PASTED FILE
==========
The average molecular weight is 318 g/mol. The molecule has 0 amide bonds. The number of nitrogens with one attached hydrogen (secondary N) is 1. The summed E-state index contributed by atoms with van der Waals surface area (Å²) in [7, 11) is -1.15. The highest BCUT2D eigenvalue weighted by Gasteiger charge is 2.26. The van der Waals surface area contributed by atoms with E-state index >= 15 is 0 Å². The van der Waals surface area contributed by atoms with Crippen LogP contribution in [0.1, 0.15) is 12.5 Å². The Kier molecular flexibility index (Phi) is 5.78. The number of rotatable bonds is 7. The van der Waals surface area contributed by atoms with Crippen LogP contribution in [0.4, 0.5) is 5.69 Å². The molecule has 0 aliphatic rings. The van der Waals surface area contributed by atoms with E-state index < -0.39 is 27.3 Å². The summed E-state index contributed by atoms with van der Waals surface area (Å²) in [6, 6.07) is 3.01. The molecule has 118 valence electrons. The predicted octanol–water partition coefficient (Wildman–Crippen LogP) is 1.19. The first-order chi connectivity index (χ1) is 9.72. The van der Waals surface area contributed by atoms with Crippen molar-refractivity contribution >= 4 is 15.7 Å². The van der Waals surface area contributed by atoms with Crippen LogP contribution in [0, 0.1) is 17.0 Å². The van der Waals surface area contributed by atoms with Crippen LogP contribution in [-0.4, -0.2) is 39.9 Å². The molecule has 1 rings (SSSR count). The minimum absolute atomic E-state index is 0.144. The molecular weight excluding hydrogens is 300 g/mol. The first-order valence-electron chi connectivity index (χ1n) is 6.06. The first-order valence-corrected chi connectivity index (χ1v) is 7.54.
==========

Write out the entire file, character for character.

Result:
The average molecular weight is 318 g/mol. The molecule has 0 amide bonds. The number of nitrogens with one attached hydrogen (secondary N) is 1. The summed E-state index contributed by atoms with van der Waals surface area (Å²) in [7, 11) is -1.15. The highest BCUT2D eigenvalue weighted by Gasteiger charge is 2.26. The van der Waals surface area contributed by atoms with E-state index >= 15 is 0 Å². The van der Waals surface area contributed by atoms with Crippen LogP contribution in [0.1, 0.15) is 12.5 Å². The Kier molecular flexibility index (Phi) is 5.78. The number of rotatable bonds is 7. The van der Waals surface area contributed by atoms with Crippen LogP contribution in [0.4, 0.5) is 5.69 Å². The molecule has 0 aliphatic rings. The van der Waals surface area contributed by atoms with E-state index < -0.39 is 27.3 Å². The summed E-state index contributed by atoms with van der Waals surface area (Å²) in [6, 6.07) is 3.01. The molecule has 118 valence electrons. The predicted octanol–water partition coefficient (Wildman–Crippen LogP) is 1.19. The first-order chi connectivity index (χ1) is 9.72. The van der Waals surface area contributed by atoms with Crippen molar-refractivity contribution >= 4 is 15.7 Å². The van der Waals surface area contributed by atoms with Crippen LogP contribution in [0, 0.1) is 17.0 Å². The van der Waals surface area contributed by atoms with Crippen LogP contribution in [-0.4, -0.2) is 39.9 Å². The molecule has 1 rings (SSSR count). The minimum absolute atomic E-state index is 0.144. The molecular weight excluding hydrogens is 300 g/mol. The first-order valence-electron chi connectivity index (χ1n) is 6.06. The first-order valence-corrected chi connectivity index (χ1v) is 7.54.